Why Every Winter Sees a Surge in Car Accidents - Newport Paper House


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Why Every Winter Sees a Surge in Car Accidents


Every year, without fail, there’s a massive spike in the number of car accidents when winter rolls around. The root cause is obvious: inclement winter weather. In many areas, the winter is associated with heavy snowfall, which can obstruct your vehicle as well as your visibility, ice, which reduces traction and is occasionally invisible, wind, hail, and even fog. In other areas, snow is a rarity – so it’s that much more devastating in the uncommon instances in which it falls.

But the rise in winter weather driving accidents is about more than just snow and ice. There are secondary variables that make snow and ice dangerous.

Slow Responsiveness

Most cities in the United States do their best to deploy salt trucks, snowplows, and other vehicles to clear the roads for ordinary motorists. But their best isn’t always enough. A delay of even a few hours can mean the difference between a rush hour commute being reasonable and it resulting in a multi-car pileup. Some cities simply don’t have the resources, training, experience, or personnel to deploy an adequate response force in time to prevent accidents.

Arrogance and Stubbornness

We all know at least one person who thinks of themselves as an amazing driver. They disregard laws at their own discretion and believe that if they’re ever involved in a skid or a dangerous situation, they’d be able to steer their way out of it (even if they haven’t had this experience). This is often because of the illusory superiority effect – a cognitive bias that forces a person to overestimate their own abilities. It’s why most drivers rate their driving abilities as “better than average.”

In most scenarios, this is a harmless effect. But in winter, it can be deadly. If there’s a brutal snowstorm rolling outside, the best course of action is to avoid driving altogether, staying inside until the storm passes. But a driver afflicted with this effect will believe themselves capable of handling any condition, and will venture out anyway, putting themselves and others at risk.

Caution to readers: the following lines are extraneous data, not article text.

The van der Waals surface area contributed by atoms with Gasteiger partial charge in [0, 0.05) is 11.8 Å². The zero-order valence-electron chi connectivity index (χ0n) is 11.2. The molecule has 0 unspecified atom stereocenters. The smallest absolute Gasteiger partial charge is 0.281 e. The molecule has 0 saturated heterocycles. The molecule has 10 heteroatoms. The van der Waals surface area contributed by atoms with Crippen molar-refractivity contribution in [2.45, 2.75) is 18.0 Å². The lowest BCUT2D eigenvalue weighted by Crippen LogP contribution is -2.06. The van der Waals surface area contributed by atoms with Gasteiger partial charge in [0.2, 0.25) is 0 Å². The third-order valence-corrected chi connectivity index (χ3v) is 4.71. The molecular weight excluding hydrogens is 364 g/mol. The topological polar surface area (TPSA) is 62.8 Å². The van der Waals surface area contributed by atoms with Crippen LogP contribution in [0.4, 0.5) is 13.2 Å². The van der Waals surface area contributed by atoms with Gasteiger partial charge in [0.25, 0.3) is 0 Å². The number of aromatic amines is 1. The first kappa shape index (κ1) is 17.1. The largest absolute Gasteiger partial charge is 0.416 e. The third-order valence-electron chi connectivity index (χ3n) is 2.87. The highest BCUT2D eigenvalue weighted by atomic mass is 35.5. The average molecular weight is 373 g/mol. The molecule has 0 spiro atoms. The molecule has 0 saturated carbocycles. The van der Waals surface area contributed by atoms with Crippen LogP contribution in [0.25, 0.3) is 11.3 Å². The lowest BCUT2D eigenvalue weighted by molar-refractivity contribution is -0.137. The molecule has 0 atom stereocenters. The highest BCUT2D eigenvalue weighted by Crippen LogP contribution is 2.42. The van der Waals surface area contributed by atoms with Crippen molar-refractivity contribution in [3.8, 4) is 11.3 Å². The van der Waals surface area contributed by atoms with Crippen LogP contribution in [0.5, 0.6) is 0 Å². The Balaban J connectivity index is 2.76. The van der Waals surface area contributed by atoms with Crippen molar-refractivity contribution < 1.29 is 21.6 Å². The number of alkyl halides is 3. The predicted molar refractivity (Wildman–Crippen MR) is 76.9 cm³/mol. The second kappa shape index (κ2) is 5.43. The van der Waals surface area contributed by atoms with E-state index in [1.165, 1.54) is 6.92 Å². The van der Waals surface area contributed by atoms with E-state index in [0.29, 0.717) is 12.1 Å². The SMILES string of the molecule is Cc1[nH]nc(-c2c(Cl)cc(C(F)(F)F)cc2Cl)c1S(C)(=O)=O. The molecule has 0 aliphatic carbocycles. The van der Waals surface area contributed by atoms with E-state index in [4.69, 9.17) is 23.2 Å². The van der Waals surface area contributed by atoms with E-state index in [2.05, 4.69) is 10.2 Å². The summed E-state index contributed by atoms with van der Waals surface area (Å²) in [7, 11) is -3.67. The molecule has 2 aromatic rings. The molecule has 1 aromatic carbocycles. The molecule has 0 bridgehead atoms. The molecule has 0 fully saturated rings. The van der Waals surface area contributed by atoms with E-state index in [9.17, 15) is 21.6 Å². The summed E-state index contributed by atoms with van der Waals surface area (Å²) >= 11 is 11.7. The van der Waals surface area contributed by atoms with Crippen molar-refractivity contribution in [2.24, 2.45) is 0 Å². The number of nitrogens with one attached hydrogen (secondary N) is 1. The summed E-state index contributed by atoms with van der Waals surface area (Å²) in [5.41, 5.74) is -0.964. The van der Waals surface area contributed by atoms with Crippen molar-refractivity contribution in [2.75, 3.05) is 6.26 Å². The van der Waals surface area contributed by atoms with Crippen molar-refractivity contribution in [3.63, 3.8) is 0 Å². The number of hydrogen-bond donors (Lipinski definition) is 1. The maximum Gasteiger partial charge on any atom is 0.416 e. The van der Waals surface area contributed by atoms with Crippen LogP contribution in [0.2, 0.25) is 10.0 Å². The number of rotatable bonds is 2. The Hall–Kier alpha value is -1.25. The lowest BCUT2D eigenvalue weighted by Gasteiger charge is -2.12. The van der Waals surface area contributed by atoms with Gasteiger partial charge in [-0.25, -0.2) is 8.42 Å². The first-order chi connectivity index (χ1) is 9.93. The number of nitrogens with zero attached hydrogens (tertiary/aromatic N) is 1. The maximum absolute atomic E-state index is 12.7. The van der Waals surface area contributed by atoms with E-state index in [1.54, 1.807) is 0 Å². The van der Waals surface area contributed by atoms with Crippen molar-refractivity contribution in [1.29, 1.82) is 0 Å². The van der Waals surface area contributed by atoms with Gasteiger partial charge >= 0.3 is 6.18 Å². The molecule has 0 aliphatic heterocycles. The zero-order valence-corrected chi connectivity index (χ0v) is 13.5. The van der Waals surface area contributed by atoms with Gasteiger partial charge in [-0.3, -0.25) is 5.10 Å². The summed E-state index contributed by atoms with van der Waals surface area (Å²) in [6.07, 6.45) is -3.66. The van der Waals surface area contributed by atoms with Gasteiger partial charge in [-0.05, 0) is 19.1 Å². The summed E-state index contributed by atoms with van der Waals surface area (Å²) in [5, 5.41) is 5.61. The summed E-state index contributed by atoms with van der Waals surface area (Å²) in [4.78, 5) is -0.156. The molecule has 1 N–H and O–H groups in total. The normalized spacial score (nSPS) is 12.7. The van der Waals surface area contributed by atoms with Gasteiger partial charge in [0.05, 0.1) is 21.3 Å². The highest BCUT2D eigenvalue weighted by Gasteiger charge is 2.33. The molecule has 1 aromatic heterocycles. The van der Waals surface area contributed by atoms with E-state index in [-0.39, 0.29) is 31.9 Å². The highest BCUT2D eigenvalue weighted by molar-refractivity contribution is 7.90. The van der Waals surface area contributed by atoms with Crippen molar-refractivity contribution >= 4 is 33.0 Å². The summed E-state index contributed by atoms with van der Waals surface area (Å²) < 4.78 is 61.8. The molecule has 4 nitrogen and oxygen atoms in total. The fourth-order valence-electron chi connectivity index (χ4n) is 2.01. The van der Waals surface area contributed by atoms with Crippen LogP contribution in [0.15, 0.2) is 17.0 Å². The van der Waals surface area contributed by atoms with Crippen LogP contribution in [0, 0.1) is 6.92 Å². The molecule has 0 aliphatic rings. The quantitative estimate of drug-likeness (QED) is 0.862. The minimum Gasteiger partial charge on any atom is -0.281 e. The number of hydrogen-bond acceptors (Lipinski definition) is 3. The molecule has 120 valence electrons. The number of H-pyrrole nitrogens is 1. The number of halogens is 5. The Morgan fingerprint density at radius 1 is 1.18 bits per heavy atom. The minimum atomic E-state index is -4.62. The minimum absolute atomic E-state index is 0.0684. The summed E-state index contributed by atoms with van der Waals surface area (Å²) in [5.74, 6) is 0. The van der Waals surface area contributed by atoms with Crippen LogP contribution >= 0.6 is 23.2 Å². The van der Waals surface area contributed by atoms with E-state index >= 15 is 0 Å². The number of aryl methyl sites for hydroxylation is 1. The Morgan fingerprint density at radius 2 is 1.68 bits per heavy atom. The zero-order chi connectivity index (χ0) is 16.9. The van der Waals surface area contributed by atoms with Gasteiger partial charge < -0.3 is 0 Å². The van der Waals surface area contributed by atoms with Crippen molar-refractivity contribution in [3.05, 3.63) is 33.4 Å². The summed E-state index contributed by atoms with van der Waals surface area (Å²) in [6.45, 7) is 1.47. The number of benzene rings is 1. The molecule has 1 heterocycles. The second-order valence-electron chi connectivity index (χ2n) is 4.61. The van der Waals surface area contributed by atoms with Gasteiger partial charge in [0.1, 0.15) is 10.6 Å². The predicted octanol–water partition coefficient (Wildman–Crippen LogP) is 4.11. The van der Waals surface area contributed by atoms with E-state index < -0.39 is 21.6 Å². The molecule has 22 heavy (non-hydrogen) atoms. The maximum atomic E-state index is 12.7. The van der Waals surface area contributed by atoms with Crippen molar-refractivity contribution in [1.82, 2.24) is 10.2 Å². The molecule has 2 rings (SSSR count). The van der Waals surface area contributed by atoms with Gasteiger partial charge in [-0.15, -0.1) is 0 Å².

Lack of Experience

Some people just don’t have enough experience to handle winter weather appropriately. Every year, a new generation of young drivers experiences snow and ice on the road for the first time ever. They can’t reasonably be expected to handle this with ample caution and maturity. Similarly, some cities get a rare burst of snowfall or icy conditions in an otherwise warm climate; this almost always results in a surge of accidents due to naturally inexperienced drivers.

Lack of Preparation

Car accidents also tend to increase in winter because of a lack of driver preparation. It doesn’t take much time or effort to prepare yourself for winter weather. Putting on snow tires, filling your windshield wiper fluid, replacing your wiper blades, and maintaining the vehicle on a basic level can all increase its performance in winter weather. But this is too much for some drivers to bother with.

Lower Visibility

Snow, hail, and other winter weather conditions can all reduce visibility. But there’s another winter-related factor that can reduce visibility as well: longer periods of nighttime. Due to the Earth’s position relative to the sun, winter is associated with an earlier sunset and a later sunrise. Car accidents are much more likely to occur in the dark, when drivers have difficulty seeing. An increase in the number of dark hours is unavoidably going to increase accidents.

How to Stay Safe While Driving in Winter

If you’re going to drive during winter, there are several steps that can keep you safe:

Avoid driving. If the conditions look bad, your best option is to avoid driving altogether. If a heavy winter storm is approaching, consider staying where you are. Do you really need to go out? Can you stay the night here?

Maintain your vehicle. Before winter (when possible), give your vehicle a thorough inspection. Keep your brakes, tires, and fluids in proper shape, and winterize your vehicle when appropriate.

Prepare for the worst. Always prepare for the worst. In your car, you should have an emergency kit that includes extra clothes, extra food and water, adequate lighting and signaling, and kitty litter (for traction on snow and ice). Brushes, ice scrapers, and a shovel can also help. Also, keep your fuel tank full when possible.

Slow down. You’ll have much more control over your vehicle if you drive slowly, accelerating and decelerating as gradually as possible.

Increase following distance. Similarly, you’ll want to increase your following distance so you have more time to react to the actions of the vehicles in front of you.

There’s no technology or infrastructural advancement that can reduce winter accidents to zero. However, you can realize the complicating factors that increase car accidents disproportionately and do your part to drive safer. 

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